The way I see it, Creationism is basically a rejection of the evolution explanation for the biological past.


A rejection that is massively pointed and laughed at by real world evidence. But please, don't let this stop you from pretending that blind mythological assertion counts for more than the honking big Himalayan mountain range of empirical evidence.

Jayjay4547 wrote:before Darwin there was no such word as Creationism. I agree it’s not a scientific explanation.


Whereas evolutionary processes are a scientific explanation, one that has been subject to empirical test and found to be in accord with reality.

Jayjay4547 wrote:
Spearthrower wrote:Further, Evolution already explains how such organs and functions came to be - no need to invoke magic. While Creationism can assert that God made people love one another, it does so without any evidence other than deferring to authority and tradition. Also, it fails to explain how an all good, all knowing, all powerful being could create/permit 'evil' or dysfunctional behavior. In summary, drop the pleas to magic - it's not going to wash for a moment.


The Creator might not be all good or might not see good the way we do, or might use a wider frame of reference.


Ah, the "mysterious ways" apologetic evasion, erected whenever inconvenient facts from the real world make a mockery of mythological assertions written 3,000 years ago. Oh by the way, amongst the assertions in said collection of myths, is that it's possible to change the genomes of living organisms wholesale, simply by having the parents shag alongside different coloured sticks. Care to explain to us all why Mendel was wrong, and some backward, piss-stained Middle Eastern nomads were right on this one?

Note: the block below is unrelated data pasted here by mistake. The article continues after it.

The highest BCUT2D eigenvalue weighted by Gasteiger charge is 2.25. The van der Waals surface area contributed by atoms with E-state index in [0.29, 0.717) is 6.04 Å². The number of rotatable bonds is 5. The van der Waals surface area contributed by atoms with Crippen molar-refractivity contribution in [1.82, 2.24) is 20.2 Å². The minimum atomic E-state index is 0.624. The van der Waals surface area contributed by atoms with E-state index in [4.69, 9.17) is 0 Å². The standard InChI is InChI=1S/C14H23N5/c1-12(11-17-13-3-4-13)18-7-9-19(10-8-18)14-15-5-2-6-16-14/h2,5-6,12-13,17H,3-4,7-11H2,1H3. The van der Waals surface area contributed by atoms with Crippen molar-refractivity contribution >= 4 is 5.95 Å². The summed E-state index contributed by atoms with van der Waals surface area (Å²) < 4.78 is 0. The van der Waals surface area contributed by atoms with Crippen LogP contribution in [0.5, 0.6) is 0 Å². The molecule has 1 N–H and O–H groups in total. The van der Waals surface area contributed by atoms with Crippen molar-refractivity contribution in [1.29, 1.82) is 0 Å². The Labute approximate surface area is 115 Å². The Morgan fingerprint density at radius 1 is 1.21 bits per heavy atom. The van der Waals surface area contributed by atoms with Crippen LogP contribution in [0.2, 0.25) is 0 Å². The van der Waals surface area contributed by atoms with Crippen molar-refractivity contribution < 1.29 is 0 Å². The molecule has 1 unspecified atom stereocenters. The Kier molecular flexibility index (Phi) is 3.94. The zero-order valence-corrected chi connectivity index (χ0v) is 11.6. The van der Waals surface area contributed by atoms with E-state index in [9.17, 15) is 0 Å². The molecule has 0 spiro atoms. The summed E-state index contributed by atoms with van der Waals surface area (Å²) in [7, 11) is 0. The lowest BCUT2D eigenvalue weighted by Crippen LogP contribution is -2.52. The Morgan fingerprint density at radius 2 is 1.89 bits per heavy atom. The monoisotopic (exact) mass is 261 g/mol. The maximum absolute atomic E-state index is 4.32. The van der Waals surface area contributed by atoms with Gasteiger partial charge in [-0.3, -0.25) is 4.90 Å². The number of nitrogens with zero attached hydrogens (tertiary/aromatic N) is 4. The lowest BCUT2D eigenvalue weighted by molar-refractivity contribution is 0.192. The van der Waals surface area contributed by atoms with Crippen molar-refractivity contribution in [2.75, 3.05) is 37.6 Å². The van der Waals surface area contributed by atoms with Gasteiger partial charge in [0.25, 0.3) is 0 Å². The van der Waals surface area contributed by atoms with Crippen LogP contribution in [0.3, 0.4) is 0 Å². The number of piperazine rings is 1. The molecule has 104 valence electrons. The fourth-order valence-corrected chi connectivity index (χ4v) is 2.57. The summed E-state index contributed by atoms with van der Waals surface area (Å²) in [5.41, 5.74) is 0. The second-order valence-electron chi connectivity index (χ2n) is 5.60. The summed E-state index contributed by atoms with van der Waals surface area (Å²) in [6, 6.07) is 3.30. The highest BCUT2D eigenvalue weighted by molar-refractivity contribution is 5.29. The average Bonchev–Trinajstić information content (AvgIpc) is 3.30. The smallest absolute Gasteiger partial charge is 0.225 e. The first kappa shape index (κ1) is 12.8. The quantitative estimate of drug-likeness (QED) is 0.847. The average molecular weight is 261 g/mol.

Jayjay4547 wrote:The Creator might not be a being. We humans have some cheek, a hundred thousand years into sharing language on one planet around one sun in one galaxy, to pontificate about the qualities of creator of the universe.


Doesn't stop mythology fetishists doing just that, does it? Strange how their assorted eructations are also completely in accord with their personal fantasies and bigotries. All we do here is take those eructation at face value, then apply reductio ad absurdum to them.

Jayjay4547 wrote:
Spearthrower wrote:Second, you're talking about Evolutionary Psychology, as such, your desire for them to talk about the 'wonders of Creation' is what is know as 'way outside the scope'. Science, even such a speculative, qualitative science as this, has a scope - a remit. No biologist needs to contemplate the motions of fundamental particles to talk about the way an organ functions, or a species reproduces. As such, your criticism is invalid.


Well I’m pointing to a problem for a model which is (a) in contention (b) forms an origin narrative and (c) is used as a tool for weak and silly explanations.


You've just described creationism in a nutshell. Congratulations.

As for evolutionary psychology, it's a discipline that's still in its infancy. Which is why you'll see the odd wrong idea emerge from time to time within that discipline, until said wrong ideas are weeded out by empirical evidence. Which, oddly enough, never happened in the world of creationism.

Jayjay4547 wrote:
falconjudge wrote:Yeah... talking bad about a professional lecturer explaining how a dysfunction came about will NOT strengthen your Creationist position, which is an attempt to get away from explaining such things.